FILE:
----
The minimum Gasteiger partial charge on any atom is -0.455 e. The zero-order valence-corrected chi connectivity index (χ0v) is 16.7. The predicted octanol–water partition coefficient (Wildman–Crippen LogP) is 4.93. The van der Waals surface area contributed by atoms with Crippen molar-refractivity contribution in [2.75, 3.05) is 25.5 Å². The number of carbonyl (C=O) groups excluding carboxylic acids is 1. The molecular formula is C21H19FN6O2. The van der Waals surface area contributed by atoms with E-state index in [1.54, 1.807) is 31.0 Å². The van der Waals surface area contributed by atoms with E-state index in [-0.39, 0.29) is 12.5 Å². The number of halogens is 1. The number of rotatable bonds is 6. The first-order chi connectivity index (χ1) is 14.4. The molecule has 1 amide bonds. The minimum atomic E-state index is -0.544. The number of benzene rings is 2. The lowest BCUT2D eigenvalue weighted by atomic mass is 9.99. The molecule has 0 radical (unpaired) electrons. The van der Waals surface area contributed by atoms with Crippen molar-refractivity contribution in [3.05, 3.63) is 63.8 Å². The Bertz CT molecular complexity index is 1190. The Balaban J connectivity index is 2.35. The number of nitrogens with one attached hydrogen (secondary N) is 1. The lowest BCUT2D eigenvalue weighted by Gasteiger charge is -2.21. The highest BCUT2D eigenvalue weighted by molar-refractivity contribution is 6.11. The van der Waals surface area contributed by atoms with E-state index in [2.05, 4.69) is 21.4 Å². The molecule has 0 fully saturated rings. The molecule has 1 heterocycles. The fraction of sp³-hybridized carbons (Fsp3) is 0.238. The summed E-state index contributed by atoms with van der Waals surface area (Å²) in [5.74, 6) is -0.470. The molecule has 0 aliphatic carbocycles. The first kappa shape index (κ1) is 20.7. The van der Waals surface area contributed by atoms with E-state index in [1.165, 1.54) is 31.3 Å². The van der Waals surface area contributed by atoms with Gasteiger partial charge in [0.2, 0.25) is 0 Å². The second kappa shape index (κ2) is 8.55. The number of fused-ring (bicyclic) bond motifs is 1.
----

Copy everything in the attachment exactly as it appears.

The minimum Gasteiger partial charge on any atom is -0.455 e. The zero-order valence-corrected chi connectivity index (χ0v) is 16.7. The predicted octanol–water partition coefficient (Wildman–Crippen LogP) is 4.93. The van der Waals surface area contributed by atoms with Crippen molar-refractivity contribution in [2.75, 3.05) is 25.5 Å². The number of carbonyl (C=O) groups excluding carboxylic acids is 1. The molecular formula is C21H19FN6O2. The van der Waals surface area contributed by atoms with E-state index in [1.54, 1.807) is 31.0 Å². The van der Waals surface area contributed by atoms with E-state index in [-0.39, 0.29) is 12.5 Å². The number of halogens is 1. The number of rotatable bonds is 6. The first-order chi connectivity index (χ1) is 14.4. The molecule has 1 amide bonds. The minimum atomic E-state index is -0.544. The number of benzene rings is 2. The lowest BCUT2D eigenvalue weighted by atomic mass is 9.99. The molecule has 0 radical (unpaired) electrons. The van der Waals surface area contributed by atoms with Crippen molar-refractivity contribution in [3.05, 3.63) is 63.8 Å². The Bertz CT molecular complexity index is 1190. The Balaban J connectivity index is 2.35. The number of nitrogens with one attached hydrogen (secondary N) is 1. The lowest BCUT2D eigenvalue weighted by Gasteiger charge is -2.21. The highest BCUT2D eigenvalue weighted by molar-refractivity contribution is 6.11. The van der Waals surface area contributed by atoms with E-state index in [2.05, 4.69) is 21.4 Å². The molecule has 0 fully saturated rings. The molecule has 1 heterocycles. The fraction of sp³-hybridized carbons (Fsp3) is 0.238. The summed E-state index contributed by atoms with van der Waals surface area (Å²) in [5.74, 6) is -0.470. The molecule has 0 aliphatic carbocycles. The first kappa shape index (κ1) is 20.7. The van der Waals surface area contributed by atoms with E-state index in [1.165, 1.54) is 31.3 Å². The van der Waals surface area contributed by atoms with Gasteiger partial charge in [0.2, 0.25) is 0 Å². The second kappa shape index (κ2) is 8.55. The number of fused-ring (bicyclic) bond motifs is 1.